April 20, 2018
Quick, efficient pathogen detection and fingerprinting are essential and often lifesaving when it comes to preventing foodborne illness, and now, University of Georgia food scientist Xiangyu Deng has created a system that can identify foodborne pathogens much more quickly than traditional methods.
“In outbreaks, time is very important. When a pathogen is detected in food, we then have to determine its subtype, or fingerprint,” said Deng, an assistant professor of food microbiology at the University of Georgia Center for Food Safety in Griffin, Ga. “We need to shorten this process to the least amount of time possible.”
Currently, detecting and subtyping the pathogen are separate processes, but Deng has combined these two steps through a process called “metagenomics analysis.”
“To prevent a pathogen from spreading, you have to first identify it by studying its DNA signatures. Sometimes, you only have a few cells of the pathogen in a food sample -- just a tiny fraction of the resident microbial populations on the food,” he said. “You could sequence the entire sample (of food) to identify the pathogen inside it, but that would not give you enough pathogen DNA signal for identification.”
Traditionally, the pathogen is separated from the food sample by growing the pathogen in bacterial cultures, which takes 24-48 hours, Deng said. To shorten the culture process, researchers in Deng’s lab apply tiny magnetic beads coated with antibodies that pull out the pathogen cells. Then, they amplify the DNA of the captured pathogen cells so they have enough DNA to sequence.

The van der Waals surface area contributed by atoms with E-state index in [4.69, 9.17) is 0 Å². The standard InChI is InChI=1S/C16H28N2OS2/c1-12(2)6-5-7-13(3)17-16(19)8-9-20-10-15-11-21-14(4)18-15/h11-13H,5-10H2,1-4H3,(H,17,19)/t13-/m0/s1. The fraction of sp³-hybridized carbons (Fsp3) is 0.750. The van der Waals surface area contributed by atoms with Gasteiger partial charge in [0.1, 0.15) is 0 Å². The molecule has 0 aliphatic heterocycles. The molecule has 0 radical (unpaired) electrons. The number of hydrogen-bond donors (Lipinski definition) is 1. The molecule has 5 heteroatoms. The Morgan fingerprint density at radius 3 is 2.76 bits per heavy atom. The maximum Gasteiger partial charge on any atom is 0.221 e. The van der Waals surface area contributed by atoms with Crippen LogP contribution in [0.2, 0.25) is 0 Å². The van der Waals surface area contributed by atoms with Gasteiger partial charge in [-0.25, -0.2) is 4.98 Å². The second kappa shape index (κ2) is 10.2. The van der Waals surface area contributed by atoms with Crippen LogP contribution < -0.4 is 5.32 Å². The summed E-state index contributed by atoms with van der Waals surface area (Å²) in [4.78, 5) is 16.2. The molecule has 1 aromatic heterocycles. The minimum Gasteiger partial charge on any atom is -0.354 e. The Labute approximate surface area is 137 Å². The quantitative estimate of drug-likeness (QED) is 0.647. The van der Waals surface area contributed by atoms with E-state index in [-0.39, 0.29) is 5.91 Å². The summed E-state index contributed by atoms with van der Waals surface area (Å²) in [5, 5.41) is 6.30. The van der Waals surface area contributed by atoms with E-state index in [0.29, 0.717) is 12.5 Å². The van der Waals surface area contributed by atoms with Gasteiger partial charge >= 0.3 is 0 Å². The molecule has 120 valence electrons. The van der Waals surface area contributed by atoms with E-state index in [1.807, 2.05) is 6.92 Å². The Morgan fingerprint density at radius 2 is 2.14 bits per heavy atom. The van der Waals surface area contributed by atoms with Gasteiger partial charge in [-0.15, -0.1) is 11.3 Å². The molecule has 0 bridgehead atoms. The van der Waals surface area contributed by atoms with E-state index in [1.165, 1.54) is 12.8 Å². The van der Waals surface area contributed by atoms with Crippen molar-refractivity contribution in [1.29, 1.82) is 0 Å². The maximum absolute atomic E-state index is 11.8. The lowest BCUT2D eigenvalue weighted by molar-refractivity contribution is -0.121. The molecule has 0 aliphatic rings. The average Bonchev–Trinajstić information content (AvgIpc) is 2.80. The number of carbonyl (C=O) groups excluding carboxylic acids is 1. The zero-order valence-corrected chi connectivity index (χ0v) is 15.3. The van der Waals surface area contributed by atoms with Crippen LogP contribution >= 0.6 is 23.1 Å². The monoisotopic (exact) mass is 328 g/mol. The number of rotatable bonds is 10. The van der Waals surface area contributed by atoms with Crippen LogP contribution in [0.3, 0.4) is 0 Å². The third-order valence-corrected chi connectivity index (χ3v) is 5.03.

“Using a new, very small sequencing tool that’s about the size of a USB drive, we can sequence while capturing the data in real time,” Deng said.
Compared to the mainstream genome sequencer that produces sequencing data after running for a day or two, the small sequencer generates enough data for pathogen detection and subtyping in about an hour-and-a-half, he said.
Deng tested the process on raw chicken breast, lettuce and black peppercorn samples treated with salmonella and retail chicken parts that were naturally contaminated with different serotypes of salmonella. In one case, a small amount of salmonella was detected and subtyped from lettuce samples within 24 hours. This takes two weeks using standard methods.
Identifying pathogenic bacteria before a food product is released into the market can reduce the number of people who get food poisoning, said Francisco Diez, director of the food safety center.
Deng’s work was featured in the February issue of Applied & Environmental Microbiology, a leading journal in the field.
Deng and his former graduate student, Shaokang Zhang, also created SeqSero, a cloud-based software tool that quickly classifies strains of salmonella. SeqSero is now used worldwide for salmonella surveillance.
Food safety center scientists from the University of Georgia College of Agricultural & Environmental Sciences are also working to inactivate parasites that can contaminate fresh produce, kill bacterial pathogens on dry foods and identify factors that affect contamination of fresh produce before and after it is harvested.
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